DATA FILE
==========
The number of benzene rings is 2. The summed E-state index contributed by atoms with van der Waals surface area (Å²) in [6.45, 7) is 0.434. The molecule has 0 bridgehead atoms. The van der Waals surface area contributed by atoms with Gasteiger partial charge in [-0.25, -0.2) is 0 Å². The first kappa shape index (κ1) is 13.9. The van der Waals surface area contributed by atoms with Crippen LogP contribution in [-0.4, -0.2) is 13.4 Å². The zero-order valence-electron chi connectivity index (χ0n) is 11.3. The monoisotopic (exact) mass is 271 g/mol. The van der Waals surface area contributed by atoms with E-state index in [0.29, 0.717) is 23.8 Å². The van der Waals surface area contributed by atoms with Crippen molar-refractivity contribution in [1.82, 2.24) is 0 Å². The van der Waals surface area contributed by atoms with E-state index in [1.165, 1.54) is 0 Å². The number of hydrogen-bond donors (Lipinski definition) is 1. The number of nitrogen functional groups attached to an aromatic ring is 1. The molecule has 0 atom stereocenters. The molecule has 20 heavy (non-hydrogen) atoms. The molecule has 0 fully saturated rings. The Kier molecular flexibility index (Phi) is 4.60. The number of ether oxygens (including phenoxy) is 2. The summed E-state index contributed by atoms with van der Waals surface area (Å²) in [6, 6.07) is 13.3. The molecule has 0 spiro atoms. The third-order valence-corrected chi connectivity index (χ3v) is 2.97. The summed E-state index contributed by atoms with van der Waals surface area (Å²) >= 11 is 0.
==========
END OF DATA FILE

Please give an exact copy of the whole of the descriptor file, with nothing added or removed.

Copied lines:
The number of benzene rings is 2. The summed E-state index contributed by atoms with van der Waals surface area (Å²) in [6.45, 7) is 0.434. The molecule has 0 bridgehead atoms. The van der Waals surface area contributed by atoms with Gasteiger partial charge in [-0.25, -0.2) is 0 Å². The first kappa shape index (κ1) is 13.9. The van der Waals surface area contributed by atoms with Crippen LogP contribution in [-0.4, -0.2) is 13.4 Å². The zero-order valence-electron chi connectivity index (χ0n) is 11.3. The monoisotopic (exact) mass is 271 g/mol. The van der Waals surface area contributed by atoms with E-state index in [0.29, 0.717) is 23.8 Å². The van der Waals surface area contributed by atoms with Crippen molar-refractivity contribution in [1.82, 2.24) is 0 Å². The van der Waals surface area contributed by atoms with E-state index in [1.165, 1.54) is 0 Å². The number of hydrogen-bond donors (Lipinski definition) is 1. The number of nitrogen functional groups attached to an aromatic ring is 1. The molecule has 0 atom stereocenters. The molecule has 20 heavy (non-hydrogen) atoms. The molecule has 0 fully saturated rings. The Kier molecular flexibility index (Phi) is 4.60. The number of ether oxygens (including phenoxy) is 2. The summed E-state index contributed by atoms with van der Waals surface area (Å²) in [6, 6.07) is 13.3. The molecule has 0 spiro atoms. The third-order valence-corrected chi connectivity index (χ3v) is 2.97. The summed E-state index contributed by atoms with van der Waals surface area (Å²) >= 11 is 0.